My friend Jonny sent me this article wondering what my reaction was, asking me to comment. I’ve been doing some thinking on it, and figured I’d take to the blog to put down my thoughts. I have a lot of thoughts, so this is part 1. Assuming you’re not going to read the Forbes article, some tidbits:
To this point, Africa is, yes, still emerging, and there is a stark gap in the investment ecosystem. The asset class that supports entrepreneurs who need enough capital to scale their internet business to millions of users and generate comparable revenue falls behind the others.
First let me say something about the others: there is a huge focus on microfinance, with the list of notable organizations having distributed tens of millions of dollars in very few years. And on the other end of the spectrum there is a large amount of volume in private equity, not only with LBOs, but M&A, mezzanine funds, and funds of funds that transact primarily in the natural resources space, with a rapidly expanding agri-business industry, and some impressive large-scale work in networking infrastructure. Actis, Helios, Fidelity Capital Partners, AAF, Cauris, and Aureos are among the many who have invested billions – by Africans, for Africans – in keeping the economy robust, and providing returns that have pushed Africa ahead of the entire West in GDP growth over the last decade.
It is to misunderstand the nature of a technology-driven industrial revolution – where economies are being shaped in ways that are utterly unfamiliar to generations previous and similar markets that have matured before them – to draw parallels the way Mr. Nsehe does. Microfinance cannot be underestimated as a driver of innovation, and all you have to do is look at the mobile movement of the last 15 years in Africa, including the banking revolution spurned by M-Pesa. There are 500 million mobile phones in Africa, and at current growth rates, it will surpass India as a mobile market in only a few years. All of that said, there are indeed venture capital investors, and there are few, given that it is an especially risky asset class and one that in some ways is challenging for emerging markets. But take a look at Hasso Plattner Ventures, Invenfin, Powered by VC,Acorn Equity, IDC, and more in South Africa ALONE. These are venture capital firms: they are small, and only have a few positions thus far, but they are growing, and they are growing fast. Read about iHub in Kenya, or the Bandwidth Barn in Cape Town. Take a gander at the announcement that Google is launching a new tech incubator in Cape Town for South African entrepreneurs. We need to encourage activity like this, both venture investing and “innovation communities” with positive news (like the Silicon Valley does, to a point of being perhaps too self-congratulatory). He goes on:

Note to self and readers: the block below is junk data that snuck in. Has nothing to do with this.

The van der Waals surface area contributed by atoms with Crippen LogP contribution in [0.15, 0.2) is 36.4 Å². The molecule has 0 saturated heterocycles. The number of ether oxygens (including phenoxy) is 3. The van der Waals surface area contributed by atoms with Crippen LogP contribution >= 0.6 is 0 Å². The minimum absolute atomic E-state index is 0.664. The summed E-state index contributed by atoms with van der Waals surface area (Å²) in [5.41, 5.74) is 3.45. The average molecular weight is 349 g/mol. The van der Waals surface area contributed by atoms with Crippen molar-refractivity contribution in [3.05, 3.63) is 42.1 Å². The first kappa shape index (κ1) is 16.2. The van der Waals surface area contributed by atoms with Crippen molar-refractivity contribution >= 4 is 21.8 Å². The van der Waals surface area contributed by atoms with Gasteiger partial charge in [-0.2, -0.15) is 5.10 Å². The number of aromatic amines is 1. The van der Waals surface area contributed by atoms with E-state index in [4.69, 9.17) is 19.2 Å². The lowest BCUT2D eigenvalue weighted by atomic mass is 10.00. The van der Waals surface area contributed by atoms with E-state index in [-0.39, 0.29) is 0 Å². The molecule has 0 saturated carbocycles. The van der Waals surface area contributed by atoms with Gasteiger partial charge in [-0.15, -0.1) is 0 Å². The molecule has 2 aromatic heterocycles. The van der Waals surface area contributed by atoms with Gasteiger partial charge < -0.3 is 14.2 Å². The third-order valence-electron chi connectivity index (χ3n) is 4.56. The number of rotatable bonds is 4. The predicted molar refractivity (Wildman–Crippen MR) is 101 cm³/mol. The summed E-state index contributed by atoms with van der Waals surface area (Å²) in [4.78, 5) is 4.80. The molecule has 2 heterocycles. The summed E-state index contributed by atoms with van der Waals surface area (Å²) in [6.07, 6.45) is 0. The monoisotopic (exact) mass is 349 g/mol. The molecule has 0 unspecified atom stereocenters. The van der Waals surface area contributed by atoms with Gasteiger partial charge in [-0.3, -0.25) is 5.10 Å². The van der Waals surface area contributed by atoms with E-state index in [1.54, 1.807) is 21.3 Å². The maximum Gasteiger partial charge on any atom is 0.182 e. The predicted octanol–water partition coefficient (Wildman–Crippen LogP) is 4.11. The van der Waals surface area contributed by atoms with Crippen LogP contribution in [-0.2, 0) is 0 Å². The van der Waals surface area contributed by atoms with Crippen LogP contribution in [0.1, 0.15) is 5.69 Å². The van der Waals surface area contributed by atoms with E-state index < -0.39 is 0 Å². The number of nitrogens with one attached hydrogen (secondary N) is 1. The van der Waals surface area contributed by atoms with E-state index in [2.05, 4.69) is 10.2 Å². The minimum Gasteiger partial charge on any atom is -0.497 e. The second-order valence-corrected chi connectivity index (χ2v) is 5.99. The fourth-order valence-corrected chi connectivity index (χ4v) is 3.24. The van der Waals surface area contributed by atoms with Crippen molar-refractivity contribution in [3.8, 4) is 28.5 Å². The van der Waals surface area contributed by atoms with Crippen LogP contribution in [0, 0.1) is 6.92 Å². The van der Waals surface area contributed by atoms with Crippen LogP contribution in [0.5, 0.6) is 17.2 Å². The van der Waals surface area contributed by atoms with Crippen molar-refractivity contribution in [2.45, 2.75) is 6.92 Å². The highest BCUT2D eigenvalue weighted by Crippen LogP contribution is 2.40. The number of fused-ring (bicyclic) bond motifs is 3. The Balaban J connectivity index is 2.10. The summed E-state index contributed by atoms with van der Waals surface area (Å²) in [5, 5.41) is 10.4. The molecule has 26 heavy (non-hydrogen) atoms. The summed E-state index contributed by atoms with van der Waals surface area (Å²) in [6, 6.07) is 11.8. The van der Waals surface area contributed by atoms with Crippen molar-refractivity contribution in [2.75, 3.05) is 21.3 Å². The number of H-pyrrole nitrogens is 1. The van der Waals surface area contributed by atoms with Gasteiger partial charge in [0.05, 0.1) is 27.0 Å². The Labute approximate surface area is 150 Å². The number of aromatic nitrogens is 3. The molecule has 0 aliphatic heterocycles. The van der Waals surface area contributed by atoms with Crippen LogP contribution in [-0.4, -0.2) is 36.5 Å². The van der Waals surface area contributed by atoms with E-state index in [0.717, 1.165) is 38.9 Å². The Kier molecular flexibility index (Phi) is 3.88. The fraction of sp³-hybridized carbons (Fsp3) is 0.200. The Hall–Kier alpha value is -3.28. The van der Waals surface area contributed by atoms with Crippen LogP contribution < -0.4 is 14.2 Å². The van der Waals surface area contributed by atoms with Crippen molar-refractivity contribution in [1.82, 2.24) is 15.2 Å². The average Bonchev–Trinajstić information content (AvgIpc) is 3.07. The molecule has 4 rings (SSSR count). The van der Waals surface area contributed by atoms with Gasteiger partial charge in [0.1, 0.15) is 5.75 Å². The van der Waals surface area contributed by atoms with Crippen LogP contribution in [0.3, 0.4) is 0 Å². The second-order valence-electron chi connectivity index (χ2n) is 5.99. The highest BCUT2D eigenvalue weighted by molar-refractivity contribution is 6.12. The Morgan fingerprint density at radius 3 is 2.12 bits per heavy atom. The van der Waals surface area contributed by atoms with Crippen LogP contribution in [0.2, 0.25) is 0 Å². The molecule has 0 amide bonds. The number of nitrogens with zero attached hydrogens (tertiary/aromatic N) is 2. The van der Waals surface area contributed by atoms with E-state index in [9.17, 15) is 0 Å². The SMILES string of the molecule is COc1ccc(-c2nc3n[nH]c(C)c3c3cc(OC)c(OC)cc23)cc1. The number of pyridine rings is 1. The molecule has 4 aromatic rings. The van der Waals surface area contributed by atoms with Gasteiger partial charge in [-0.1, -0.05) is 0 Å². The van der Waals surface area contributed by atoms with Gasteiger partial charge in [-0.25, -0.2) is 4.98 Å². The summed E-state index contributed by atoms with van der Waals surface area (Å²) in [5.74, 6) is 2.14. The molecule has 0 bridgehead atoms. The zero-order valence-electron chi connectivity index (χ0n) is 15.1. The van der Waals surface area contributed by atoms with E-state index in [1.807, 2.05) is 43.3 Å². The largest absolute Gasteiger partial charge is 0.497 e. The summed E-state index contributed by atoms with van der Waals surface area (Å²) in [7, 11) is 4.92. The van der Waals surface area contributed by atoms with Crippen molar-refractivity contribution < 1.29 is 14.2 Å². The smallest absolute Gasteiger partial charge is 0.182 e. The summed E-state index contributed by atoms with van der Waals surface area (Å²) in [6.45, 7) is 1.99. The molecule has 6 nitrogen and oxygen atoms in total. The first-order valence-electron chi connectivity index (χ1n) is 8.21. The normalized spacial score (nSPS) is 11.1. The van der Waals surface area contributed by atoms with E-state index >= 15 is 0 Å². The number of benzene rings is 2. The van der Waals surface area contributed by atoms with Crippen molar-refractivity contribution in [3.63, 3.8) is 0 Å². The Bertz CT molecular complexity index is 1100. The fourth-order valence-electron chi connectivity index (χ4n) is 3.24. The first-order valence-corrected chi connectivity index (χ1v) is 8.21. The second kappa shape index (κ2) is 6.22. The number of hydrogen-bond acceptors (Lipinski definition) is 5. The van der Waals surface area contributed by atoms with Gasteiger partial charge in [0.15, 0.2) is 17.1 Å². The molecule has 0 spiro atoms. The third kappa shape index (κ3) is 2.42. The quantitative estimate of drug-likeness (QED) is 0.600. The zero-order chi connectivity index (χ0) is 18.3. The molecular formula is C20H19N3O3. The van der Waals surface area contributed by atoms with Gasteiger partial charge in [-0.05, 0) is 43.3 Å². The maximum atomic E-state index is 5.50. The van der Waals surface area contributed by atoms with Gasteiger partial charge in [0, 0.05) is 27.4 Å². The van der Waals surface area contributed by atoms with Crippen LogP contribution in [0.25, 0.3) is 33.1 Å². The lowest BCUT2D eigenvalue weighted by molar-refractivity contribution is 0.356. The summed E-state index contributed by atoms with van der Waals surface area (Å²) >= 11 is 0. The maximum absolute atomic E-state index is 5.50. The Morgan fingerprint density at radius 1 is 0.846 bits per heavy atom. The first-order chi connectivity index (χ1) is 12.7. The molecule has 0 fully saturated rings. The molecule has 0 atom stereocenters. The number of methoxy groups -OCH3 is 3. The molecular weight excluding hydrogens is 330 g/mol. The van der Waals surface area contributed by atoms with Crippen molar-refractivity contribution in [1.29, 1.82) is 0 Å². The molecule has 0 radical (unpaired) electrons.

But as I read the article, I could not help but ask myself the pertinent yet habitually unanswered question: What about Africa? Why hasn’t a globally-renown, groundbreaking software, social network or mobile application ever emerged from the continent?
This strikes me as a profoundly fatalistic, and based on an assumption which I disagree with. There are plenty of globally renown software, mobile and information technology companies that have come out of Africa. Let me name a few:Dimension Data, MTN, and if those aren’t start-uppy enough for you, M-PESA moved 20% of Kenya’s GDP in only 3 years. That is groundbreaking software if I’ve ever heard of it. And Yola is an international company by any definition, and it was founded in Cape Town. And that’s just a handful from South Africa and one from Kenya. North Africa and West Africa are exploding with fascinating companies that need to be encouraged, not discouraged. There’s nothing productive about discourse that complains about what Africa lacks. The world has been doing that for three quarters of a century now, and it’s gotten old. Let’s talk about opportunity Africa has, and encourage more people to join the community. Innovation in this space requires a positive feedback loop. The more talented kids deciding to become entrepreneurs, the more investors are attracted to the space, the more *Positive* media about growth, the talented kids deciding to become entrepreneurs, rinse repeat. Forbes articles about how fucked Africa is accomplish nothing but take prejudices and ignorances people have about Africa, and encourage people to dig their heels into their wrongly held assumptions.
The next section will get into the more interesting assertion written into his article. In brief: I want to challenge his metrics for success (something only matters if the West thinks it does), and what that implies about how we understand the future of our global community. It’s a more nuanced debate, and will take me a few days to put that one together, but stay tuned.